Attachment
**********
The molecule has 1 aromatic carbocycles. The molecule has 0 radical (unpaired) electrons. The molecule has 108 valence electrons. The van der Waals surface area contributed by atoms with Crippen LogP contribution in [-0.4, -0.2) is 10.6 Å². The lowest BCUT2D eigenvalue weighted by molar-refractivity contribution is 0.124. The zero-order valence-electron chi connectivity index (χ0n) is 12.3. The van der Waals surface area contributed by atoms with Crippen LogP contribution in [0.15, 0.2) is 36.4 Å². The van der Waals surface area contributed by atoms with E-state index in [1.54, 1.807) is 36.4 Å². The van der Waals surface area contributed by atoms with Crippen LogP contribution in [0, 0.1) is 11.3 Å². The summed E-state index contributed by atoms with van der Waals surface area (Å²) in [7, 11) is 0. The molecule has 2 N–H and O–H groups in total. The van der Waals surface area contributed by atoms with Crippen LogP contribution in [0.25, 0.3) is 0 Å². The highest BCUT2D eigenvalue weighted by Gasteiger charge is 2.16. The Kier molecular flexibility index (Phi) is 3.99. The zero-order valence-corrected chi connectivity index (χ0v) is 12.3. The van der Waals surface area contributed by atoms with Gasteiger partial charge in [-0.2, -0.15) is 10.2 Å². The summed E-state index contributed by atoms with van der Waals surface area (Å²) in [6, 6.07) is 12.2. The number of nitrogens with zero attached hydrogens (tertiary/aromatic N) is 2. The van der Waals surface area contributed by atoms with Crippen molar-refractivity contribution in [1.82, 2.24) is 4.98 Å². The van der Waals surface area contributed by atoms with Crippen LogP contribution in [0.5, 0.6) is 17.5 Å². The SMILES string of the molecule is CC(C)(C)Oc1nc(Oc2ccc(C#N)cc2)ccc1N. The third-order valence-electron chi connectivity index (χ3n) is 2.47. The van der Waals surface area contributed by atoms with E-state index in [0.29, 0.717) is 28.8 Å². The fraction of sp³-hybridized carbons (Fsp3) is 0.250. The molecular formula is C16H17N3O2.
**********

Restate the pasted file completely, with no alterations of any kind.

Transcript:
The molecule has 1 aromatic carbocycles. The molecule has 0 radical (unpaired) electrons. The molecule has 108 valence electrons. The van der Waals surface area contributed by atoms with Crippen LogP contribution in [-0.4, -0.2) is 10.6 Å². The lowest BCUT2D eigenvalue weighted by molar-refractivity contribution is 0.124. The zero-order valence-electron chi connectivity index (χ0n) is 12.3. The van der Waals surface area contributed by atoms with Crippen LogP contribution in [0.15, 0.2) is 36.4 Å². The van der Waals surface area contributed by atoms with E-state index in [1.54, 1.807) is 36.4 Å². The van der Waals surface area contributed by atoms with Crippen LogP contribution in [0, 0.1) is 11.3 Å². The summed E-state index contributed by atoms with van der Waals surface area (Å²) in [7, 11) is 0. The molecule has 2 N–H and O–H groups in total. The van der Waals surface area contributed by atoms with Crippen LogP contribution in [0.25, 0.3) is 0 Å². The highest BCUT2D eigenvalue weighted by Gasteiger charge is 2.16. The Kier molecular flexibility index (Phi) is 3.99. The zero-order valence-corrected chi connectivity index (χ0v) is 12.3. The van der Waals surface area contributed by atoms with Gasteiger partial charge in [-0.2, -0.15) is 10.2 Å². The summed E-state index contributed by atoms with van der Waals surface area (Å²) in [6, 6.07) is 12.2. The number of nitrogens with zero attached hydrogens (tertiary/aromatic N) is 2. The van der Waals surface area contributed by atoms with Crippen molar-refractivity contribution in [1.82, 2.24) is 4.98 Å². The van der Waals surface area contributed by atoms with Crippen LogP contribution in [0.5, 0.6) is 17.5 Å². The SMILES string of the molecule is CC(C)(C)Oc1nc(Oc2ccc(C#N)cc2)ccc1N. The third-order valence-electron chi connectivity index (χ3n) is 2.47. The van der Waals surface area contributed by atoms with E-state index in [0.29, 0.717) is 28.8 Å². The fraction of sp³-hybridized carbons (Fsp3) is 0.250. The molecular formula is C16H17N3O2.